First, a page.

A recent thread on the TESOL English as a Foreign Language Interest Section e-list discussion group raised the issue of teaching conversation in the EFL classroom. I came up with the following list of useful books for those interested in teaching speaking.
Folse, K. S. (2006) The art of teaching speaking: Research and pedagogy for ESL/EFL classroom. Ann Arbor, MI: University of Michigan Press.
Keith Folse gives an overview of teaching L2 conversation and presents fundamental factors for planning and teaching a conversation class. After outlining some of the research on teaching the spoken language he presents 20 brief case studies of what a conversation class might look like, followed by a list of 20 successful activities and 10 unsuccessful activities. There is a section on the assessment of speaking and a number of helpful appendices.
Zelman, N.E. (2009) Conversation inspirations (3rd. ed.). Brattleboro, VT: Pro Lingua Associates.
This classic resource has been around for 25 years now. Nancy Zelman presents 2400 conversation topics including role plays, interviews, talks, group creativity, and discussions. Each section is preceded by a description of suggested procedures for the teacher. There are also suggestions for the teacher on how to monitor conversations between students and how to offer correction. Many of the situations and issues are designed to be somewhat controversial in order to inspire discussion, but this is intended as a teacher resource book, so the teacher can choose which topics to use and which to omit.
Bailey, K. M. & Savage, L. (Eds.). (1994). New ways in teaching speaking. Alexandria, VA: TESOL.
This is a “cook book” of recipe ideas for ways to teach speaking. The activities are divided into activities for fluency, accuracy, pronunciation, and for speaking in specific contexts such as oral presentations or English for academic purposes. Each “recipe” follows a similar pattern: first it explains the level for which the activity is intended, then the goals or aims of the activity are briefly outlines. The estimated time that the activity will take is listed as is the preparation time. Then the necessary resources to complete the activity are set out. The procedure for the activity is listed in a step-by-step manner. Finally some caveats (warnings) and options are given and there are often references and further reading on the topic if you would like to explore it in greater depth.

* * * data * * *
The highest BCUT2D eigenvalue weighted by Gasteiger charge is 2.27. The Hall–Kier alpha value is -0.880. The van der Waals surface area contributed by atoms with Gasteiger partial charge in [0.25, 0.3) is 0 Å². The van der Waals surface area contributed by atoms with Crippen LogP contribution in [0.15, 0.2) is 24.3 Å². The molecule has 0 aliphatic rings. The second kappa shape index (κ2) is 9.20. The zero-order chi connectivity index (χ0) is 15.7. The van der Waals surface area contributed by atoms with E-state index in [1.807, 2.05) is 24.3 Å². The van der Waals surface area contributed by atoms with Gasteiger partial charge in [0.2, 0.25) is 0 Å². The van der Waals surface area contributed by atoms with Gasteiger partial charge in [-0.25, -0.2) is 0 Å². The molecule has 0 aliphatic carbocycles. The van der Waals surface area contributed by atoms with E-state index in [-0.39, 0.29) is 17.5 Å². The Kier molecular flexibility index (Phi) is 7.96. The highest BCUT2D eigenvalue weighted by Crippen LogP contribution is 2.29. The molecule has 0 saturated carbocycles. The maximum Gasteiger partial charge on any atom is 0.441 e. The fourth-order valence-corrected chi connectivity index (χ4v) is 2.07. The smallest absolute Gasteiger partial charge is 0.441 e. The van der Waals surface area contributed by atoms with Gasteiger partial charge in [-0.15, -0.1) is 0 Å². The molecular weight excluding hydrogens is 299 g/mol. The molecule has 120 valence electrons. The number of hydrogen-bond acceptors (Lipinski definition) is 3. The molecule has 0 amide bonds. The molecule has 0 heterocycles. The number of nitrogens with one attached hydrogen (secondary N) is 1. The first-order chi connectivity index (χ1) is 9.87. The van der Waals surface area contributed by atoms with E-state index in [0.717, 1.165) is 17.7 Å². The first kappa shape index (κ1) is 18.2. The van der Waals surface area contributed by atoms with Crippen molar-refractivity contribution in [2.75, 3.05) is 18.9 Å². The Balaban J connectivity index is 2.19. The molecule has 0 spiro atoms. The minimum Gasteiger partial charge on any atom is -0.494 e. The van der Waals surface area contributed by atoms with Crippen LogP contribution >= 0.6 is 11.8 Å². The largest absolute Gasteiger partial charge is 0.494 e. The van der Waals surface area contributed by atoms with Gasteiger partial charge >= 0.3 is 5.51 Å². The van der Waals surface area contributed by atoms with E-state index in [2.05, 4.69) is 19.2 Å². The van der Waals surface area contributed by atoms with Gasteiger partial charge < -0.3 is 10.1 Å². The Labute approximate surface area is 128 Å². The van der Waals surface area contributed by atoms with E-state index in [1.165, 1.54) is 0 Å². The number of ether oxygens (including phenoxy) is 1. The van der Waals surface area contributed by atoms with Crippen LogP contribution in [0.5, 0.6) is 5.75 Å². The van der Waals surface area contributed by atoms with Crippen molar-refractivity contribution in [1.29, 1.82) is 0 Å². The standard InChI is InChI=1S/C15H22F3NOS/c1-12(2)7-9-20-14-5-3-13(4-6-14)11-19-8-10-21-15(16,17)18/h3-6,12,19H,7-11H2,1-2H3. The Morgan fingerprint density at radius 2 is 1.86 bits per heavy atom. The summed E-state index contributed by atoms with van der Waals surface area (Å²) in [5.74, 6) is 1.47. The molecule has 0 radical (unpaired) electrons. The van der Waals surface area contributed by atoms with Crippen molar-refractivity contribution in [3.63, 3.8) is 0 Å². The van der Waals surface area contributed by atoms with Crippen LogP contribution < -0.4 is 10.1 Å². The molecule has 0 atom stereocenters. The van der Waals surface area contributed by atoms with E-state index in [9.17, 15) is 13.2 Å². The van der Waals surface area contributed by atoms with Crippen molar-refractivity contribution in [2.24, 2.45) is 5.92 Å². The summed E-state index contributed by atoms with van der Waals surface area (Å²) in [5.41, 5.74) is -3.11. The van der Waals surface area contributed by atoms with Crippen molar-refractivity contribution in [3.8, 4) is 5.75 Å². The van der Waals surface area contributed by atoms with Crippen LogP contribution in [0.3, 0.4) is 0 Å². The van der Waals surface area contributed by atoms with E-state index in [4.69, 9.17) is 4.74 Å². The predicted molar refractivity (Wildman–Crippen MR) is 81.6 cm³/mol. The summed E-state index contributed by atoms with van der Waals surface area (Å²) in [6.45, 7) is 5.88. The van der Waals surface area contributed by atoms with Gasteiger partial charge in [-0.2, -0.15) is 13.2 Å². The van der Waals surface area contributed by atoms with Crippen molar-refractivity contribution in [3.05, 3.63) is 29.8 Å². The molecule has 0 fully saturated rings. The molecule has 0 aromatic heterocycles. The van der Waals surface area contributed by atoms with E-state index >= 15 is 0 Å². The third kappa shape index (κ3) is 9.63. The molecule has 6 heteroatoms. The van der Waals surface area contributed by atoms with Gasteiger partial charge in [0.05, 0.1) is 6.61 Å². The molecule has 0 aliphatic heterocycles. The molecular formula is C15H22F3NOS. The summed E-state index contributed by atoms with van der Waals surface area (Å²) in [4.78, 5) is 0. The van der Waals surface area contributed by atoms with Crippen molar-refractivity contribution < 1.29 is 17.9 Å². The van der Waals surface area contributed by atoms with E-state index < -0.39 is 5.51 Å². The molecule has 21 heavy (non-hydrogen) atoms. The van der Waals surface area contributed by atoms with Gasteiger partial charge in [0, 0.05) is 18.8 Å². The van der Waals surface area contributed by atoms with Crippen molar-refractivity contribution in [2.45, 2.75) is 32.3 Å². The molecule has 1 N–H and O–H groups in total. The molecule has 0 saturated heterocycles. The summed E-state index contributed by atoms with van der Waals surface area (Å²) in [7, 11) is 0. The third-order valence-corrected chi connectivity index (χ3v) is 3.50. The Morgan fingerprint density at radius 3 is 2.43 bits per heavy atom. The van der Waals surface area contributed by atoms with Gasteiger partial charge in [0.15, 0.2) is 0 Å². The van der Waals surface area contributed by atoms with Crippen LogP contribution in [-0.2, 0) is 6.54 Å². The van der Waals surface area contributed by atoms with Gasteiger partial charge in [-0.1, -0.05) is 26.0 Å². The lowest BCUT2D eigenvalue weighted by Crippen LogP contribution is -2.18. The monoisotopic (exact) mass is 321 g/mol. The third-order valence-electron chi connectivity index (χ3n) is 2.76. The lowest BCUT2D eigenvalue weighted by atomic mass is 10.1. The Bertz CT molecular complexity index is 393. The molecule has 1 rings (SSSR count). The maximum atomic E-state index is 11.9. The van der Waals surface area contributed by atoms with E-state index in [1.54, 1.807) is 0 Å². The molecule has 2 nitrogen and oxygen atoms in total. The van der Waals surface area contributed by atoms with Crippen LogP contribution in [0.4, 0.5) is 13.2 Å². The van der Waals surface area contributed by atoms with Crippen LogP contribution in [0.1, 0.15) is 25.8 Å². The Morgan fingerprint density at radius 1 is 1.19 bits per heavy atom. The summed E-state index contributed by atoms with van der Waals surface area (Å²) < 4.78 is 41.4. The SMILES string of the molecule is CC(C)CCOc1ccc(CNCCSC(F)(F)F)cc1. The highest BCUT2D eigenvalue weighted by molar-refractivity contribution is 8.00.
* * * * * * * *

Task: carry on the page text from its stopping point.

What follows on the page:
Ur. P. (1981). Discussions that work: Task-centred fluency practice. Cambridge: Cambridge University Press.
Another old chestnut. Ur begins with general principles about discussions and describes the factors involved in a good discussion, then focuses on the task that students are required to do and discusses the organization of the lesson. She then lists a number of practical examples including brainstorming activities, organizing activities, and activities composed of different types of discussions.
Underhill, N. (1987). Testing spoken language: A handbook or oral testing techniques. Cambridge: Cambridge University Press.
It is hard to teach the spoken language without thinking about assessment. Nic Underhill outlines the basic ideas behind testing spoken language in this slim and readable book. The book is quite practical and describes test types and elicitation techniques, then talks about different types of marking systems. A brief section at the end describes some of the basics of test evaluation such as reliability and different types of validity.